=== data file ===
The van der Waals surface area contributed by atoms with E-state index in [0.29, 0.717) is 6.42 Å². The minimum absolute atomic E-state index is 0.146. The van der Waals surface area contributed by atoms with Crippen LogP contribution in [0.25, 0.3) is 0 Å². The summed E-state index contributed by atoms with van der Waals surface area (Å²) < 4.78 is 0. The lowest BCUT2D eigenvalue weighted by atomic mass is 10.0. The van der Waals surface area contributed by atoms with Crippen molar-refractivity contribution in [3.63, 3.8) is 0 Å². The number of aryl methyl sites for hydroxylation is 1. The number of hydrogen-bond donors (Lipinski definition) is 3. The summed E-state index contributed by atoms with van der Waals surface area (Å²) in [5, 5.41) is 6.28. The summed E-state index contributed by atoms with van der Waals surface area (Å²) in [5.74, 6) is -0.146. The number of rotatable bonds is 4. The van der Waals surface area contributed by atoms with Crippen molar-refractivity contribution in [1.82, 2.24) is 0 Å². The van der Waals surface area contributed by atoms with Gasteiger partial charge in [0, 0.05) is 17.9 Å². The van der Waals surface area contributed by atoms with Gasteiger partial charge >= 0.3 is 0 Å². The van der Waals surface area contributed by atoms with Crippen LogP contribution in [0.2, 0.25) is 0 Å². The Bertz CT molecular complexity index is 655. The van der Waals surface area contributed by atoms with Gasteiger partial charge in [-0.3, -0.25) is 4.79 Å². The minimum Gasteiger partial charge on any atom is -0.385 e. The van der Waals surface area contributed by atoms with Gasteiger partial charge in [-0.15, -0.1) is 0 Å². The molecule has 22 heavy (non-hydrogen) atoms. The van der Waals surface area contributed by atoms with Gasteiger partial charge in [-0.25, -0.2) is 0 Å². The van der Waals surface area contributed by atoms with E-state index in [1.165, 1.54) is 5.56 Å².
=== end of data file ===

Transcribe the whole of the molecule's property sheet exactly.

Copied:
The van der Waals surface area contributed by atoms with E-state index in [0.29, 0.717) is 6.42 Å². The minimum absolute atomic E-state index is 0.146. The van der Waals surface area contributed by atoms with Crippen LogP contribution in [0.25, 0.3) is 0 Å². The summed E-state index contributed by atoms with van der Waals surface area (Å²) < 4.78 is 0. The lowest BCUT2D eigenvalue weighted by atomic mass is 10.0. The van der Waals surface area contributed by atoms with Crippen molar-refractivity contribution in [3.63, 3.8) is 0 Å². The number of aryl methyl sites for hydroxylation is 1. The number of hydrogen-bond donors (Lipinski definition) is 3. The summed E-state index contributed by atoms with van der Waals surface area (Å²) in [5, 5.41) is 6.28. The summed E-state index contributed by atoms with van der Waals surface area (Å²) in [5.74, 6) is -0.146. The number of rotatable bonds is 4. The van der Waals surface area contributed by atoms with Crippen molar-refractivity contribution in [1.82, 2.24) is 0 Å². The van der Waals surface area contributed by atoms with Gasteiger partial charge in [0, 0.05) is 17.9 Å². The van der Waals surface area contributed by atoms with Gasteiger partial charge >= 0.3 is 0 Å². The van der Waals surface area contributed by atoms with Crippen LogP contribution in [0.2, 0.25) is 0 Å². The Bertz CT molecular complexity index is 655. The van der Waals surface area contributed by atoms with Gasteiger partial charge in [-0.3, -0.25) is 4.79 Å². The minimum Gasteiger partial charge on any atom is -0.385 e. The van der Waals surface area contributed by atoms with Gasteiger partial charge in [-0.15, -0.1) is 0 Å². The molecule has 22 heavy (non-hydrogen) atoms. The van der Waals surface area contributed by atoms with Gasteiger partial charge in [-0.25, -0.2) is 0 Å². The van der Waals surface area contributed by atoms with E-state index in [1.165, 1.54) is 5.56 Å².